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Thursday, April 21, 2016 - 11:32
Netherlands literacy policy fails with 2.5 million illiterate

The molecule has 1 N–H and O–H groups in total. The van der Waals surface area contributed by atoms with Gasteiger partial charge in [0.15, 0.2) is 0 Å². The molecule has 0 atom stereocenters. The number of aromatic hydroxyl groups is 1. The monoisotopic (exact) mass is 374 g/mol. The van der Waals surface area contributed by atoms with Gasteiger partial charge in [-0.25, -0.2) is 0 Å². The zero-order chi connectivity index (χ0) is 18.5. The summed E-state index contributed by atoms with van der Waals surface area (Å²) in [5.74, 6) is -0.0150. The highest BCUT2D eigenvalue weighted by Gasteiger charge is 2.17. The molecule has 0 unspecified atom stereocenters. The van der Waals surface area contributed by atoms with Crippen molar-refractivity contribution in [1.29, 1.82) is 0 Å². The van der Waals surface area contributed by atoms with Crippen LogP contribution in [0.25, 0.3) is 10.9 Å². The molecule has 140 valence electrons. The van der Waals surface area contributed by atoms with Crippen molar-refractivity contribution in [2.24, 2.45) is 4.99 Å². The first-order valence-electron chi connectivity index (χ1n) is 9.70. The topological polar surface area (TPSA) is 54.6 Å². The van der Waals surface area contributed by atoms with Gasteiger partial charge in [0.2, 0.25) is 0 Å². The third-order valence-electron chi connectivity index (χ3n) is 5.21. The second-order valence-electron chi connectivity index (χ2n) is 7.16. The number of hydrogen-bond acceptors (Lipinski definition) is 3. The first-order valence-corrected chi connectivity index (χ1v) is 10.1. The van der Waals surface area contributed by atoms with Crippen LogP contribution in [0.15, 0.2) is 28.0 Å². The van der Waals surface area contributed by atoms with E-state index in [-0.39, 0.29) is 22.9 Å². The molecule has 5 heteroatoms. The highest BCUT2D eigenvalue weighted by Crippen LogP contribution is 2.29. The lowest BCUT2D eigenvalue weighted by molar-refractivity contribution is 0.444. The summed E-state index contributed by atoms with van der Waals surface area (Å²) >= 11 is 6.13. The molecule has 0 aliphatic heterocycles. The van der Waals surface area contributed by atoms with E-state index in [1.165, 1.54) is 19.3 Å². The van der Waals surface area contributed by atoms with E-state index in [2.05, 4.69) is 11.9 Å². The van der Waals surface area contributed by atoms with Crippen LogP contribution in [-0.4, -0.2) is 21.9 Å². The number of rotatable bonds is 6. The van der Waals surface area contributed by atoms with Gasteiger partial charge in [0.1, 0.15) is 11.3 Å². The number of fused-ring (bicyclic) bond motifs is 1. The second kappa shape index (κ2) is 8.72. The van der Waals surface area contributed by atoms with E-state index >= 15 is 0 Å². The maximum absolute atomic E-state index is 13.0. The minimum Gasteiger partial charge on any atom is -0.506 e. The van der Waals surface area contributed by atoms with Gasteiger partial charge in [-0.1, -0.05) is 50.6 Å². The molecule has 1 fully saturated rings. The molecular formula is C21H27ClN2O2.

The Dutch government is failing in their efforts to reduce illiteracy in the Netherlands, according to a report by the Court of Audit. A massive 2.5 million people in the Netherlands can be considered illiterate. The official figures show that 1.3 million people in the country can not read and write well enough to be considered literate. When people who can not deal with basic math or technology, also considered illiterate, are added, that number increases to 2.5 million - one in five adults in the Netherlands. And these figures exclude people over the age of 65. According to the Court, there is a "gap between the problem and the approach". "It is unclear what the government policy contributes to the decrease in the number of illiterate people", the Court writes. In reaction to the report Minister Jet Bussemaker of Education stated that illiteracy is a "stubborn and complex" issue that can not be solved quickly, NU.nl reports. She considers it unlikely that the number of illiterate people will decrease rapidly in the coming years. The government wants to help 45 thousand people master the Dutch language in the coming years. But as the government can't say when a person will master the language, it is unclear whether this policy is bearing fruit. Last year Bussemaker said that throwing more money at the problem will not help. The Court of Audit disagrees, pointing to long waiting lists for language courses in some places. According to the Court, these waiting lists are partly the result of too little funding. The Minister said she will address the waiting lists, but she believes that more language lessons can be given for the same money.